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Prevalence of Condom Use with a Secondary Contraceptive Method

Condoms are a highly effective pregnancy prevention method when used consistently and correctly. Despite their effectiveness, however, a significant proportion of sexually active adolescents do not use condoms in combination with another form of contraception (5). Inconsistent condom use leaves women vulnerable to unintended pregnancy and STIs, including HIV.

This study, based on the 2019 Youth Risk Behavior Survey (YRBS), examined the prevalence of any condom use at last sexual intercourse among adolescents aged 14–19 years. This data was combined with responses to a distinct item on primary pregnancy prevention methods to estimate prevalence estimates for the following dichotomies: condoms and no other primary method; highly or moderately effective contraceptive methods only; no primary method at all; withdrawal or other method only; or IUD/implant/shot, patch, or ring only.

Overall, only 23% of adolescent girls reported using any type of contraceptive method at last sexual intercourse. The most common primary methods were birth control pills (34.3%), male condoms (24.9%), and vaginal diaphragms (13.6%). Notably, the prevalence of any primary method was much lower among black and Hispanic students than white students. Given documented racial/ethnic disparities in birth and STD rates, meeting the needs of these groups through targeted, culturally appropriate education is vital.

Almost half of the female participants who reported any condom use in the YRBS used them with a secondary form of contraception, with most combining them with oral contraceptives (i.e., a combination of condoms and the pill). Most women who used male condoms with a secondary form of contraception also reported being very satisfied with their use of condoms (58%, 188/325).

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Prevalence of Condom Use with a Third Contraceptive Method

Using a third contraceptive method is a key preventive measure to reduce unintended pregnancy and sexually transmitted infections (STDs), including HIV. However, not all students report using a third method with condom use. The likelihood of using a third method varies by demographic characteristics, and may reflect the presence of enabling factors that facilitate use of these methods.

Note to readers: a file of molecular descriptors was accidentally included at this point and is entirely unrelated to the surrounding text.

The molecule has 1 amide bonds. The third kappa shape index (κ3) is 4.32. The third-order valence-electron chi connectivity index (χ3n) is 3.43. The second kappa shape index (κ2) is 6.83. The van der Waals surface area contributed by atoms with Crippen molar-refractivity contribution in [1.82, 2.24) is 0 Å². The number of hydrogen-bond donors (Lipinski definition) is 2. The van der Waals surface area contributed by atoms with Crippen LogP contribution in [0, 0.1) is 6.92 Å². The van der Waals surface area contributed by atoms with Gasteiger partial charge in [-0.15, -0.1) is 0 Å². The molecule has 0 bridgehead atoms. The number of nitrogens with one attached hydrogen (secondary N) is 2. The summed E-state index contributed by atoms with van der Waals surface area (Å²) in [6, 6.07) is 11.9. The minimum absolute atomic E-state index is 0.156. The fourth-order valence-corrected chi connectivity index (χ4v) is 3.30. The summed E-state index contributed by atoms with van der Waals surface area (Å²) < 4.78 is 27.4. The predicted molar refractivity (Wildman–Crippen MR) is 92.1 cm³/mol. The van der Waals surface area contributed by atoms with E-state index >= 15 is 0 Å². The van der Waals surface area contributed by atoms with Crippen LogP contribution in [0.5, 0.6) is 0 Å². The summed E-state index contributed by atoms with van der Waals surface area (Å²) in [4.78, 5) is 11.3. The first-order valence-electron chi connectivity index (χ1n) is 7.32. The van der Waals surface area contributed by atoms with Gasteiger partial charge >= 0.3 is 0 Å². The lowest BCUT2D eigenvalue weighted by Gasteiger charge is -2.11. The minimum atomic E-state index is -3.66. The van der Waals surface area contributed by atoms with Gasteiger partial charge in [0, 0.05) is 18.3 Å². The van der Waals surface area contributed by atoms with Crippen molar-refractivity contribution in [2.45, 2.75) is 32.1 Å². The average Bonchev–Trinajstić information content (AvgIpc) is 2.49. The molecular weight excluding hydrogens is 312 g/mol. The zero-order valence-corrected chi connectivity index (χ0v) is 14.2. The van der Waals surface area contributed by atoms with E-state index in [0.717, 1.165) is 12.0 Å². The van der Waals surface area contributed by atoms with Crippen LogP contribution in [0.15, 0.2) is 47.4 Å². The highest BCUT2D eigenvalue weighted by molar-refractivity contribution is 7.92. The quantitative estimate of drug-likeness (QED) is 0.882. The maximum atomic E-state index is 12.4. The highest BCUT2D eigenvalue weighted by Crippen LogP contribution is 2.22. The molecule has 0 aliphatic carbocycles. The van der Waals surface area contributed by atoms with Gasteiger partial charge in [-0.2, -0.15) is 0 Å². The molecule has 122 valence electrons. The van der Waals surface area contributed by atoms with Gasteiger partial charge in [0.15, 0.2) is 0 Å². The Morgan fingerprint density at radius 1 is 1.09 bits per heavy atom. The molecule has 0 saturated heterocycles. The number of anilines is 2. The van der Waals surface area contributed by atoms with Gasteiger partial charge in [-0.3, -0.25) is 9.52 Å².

In this study, student gender was a significant predictor of condom use with a secondary method; female students were more likely to report using a shot, patch, or ring or birth control pills in addition to condoms than male students. This finding is consistent with other studies that find that girls are more likely than boys to report using a secondary method with condoms (8).

These findings also indicate that students with higher socioeconomic status are more likely to use a third method of pregnancy prevention in addition to a condom, and that these students are more comfortable with using these methods. This suggests that more needs to be done to improve younger adolescents’ knowledge of, comfort with, and access to the most effective methods of pregnancy and STD/HIV prevention.

It is important to remember that although condoms have an effectiveness rate of 87%, this number only reflects typical use; in reality, the majority of pregnancies result from errors such as couples forgetting to use a condom or a condom breaking or tearing. Therefore, promoting the use of highly effective reversible methods such as IUDs and implants, and less effective methods such as condoms, diaphragms, and spermicides is critical for the prevention of both unintended pregnancy and sexually transmitted diseases, including HIV (5).